To appear: Shore & Beach, Vol 72, No. 1, 2004.
Inlet is marginally stable, which is indicated by a constant relative position of the
inlet cross-sectional areas relative to pertinent closure curves in the Escoffier
relation (Headland et al., 1999). There is a considerable amount of sediment
entering Fire Island Inlet each year through littoral transport and the excessive
length of the inlet channel makes it hydraulically inefficient.
An ESRI Arcviewtm extension, known as BeachTools (Hoeke, et al. 2001),
was developed to identify and quantitatively establish the position of the
shoreline and other coastal features from aerial imagery. The extension uses
image analysis techniques to extract a polygon representation known as a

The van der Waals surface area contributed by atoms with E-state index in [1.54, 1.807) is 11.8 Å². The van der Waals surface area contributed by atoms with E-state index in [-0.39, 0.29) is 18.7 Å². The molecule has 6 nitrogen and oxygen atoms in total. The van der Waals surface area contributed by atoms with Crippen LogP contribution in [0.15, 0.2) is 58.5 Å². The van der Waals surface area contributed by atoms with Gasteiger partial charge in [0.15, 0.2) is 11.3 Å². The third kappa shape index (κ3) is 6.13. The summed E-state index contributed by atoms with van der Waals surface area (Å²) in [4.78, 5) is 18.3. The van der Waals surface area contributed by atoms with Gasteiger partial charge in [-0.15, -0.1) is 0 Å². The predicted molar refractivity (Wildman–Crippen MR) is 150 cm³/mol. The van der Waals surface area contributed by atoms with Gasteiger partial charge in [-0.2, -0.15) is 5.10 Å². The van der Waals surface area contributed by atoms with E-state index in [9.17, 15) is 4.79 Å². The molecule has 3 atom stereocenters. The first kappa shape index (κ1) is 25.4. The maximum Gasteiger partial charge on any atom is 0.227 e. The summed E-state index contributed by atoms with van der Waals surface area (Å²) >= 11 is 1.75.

shoreline shapefile to map the beach between the vegetation line and the wet/dry
line (saturation line). The BeachTools extension also calculates transects from a
user-defined baseline at selected intervals, allowing for high frequency, shore-
perpendicular measurements of the wet/dry and vegetation lines. Differencing
the transect lines from various aerial survey sets provide quantitative estimates
of erosion and accretion of the beach between the lines.
The project methodology included shoreline extraction from a database of
aerial photography and the creation of gridded topographic surfaces from 1933
and 1950-1951 hydrographic surveys and the May 1996 Scanning Hydrographic
Operational Airborne Lidar Survey or SHOALS data (Irish et al., 2000). The
vertical accuracy is 6 in for the hydrographic survey data, and 10 in for the
SHOALS data. Horizontal accuracy for both types of surveys is expected to be
on the order of 10 to 20 ft. From these datasets, volume and spatial change
calculations were performed.
Morphologic evolution and engineering over the past 70 years
The Fire Island Inlet system includes a 17-mi span of barrier islands and
water, stretching from the town of Gilgo Beach on Jones Beach-Cedar Beach
Barrier Island to the village of Saltaire on Fire Island. The aerial photography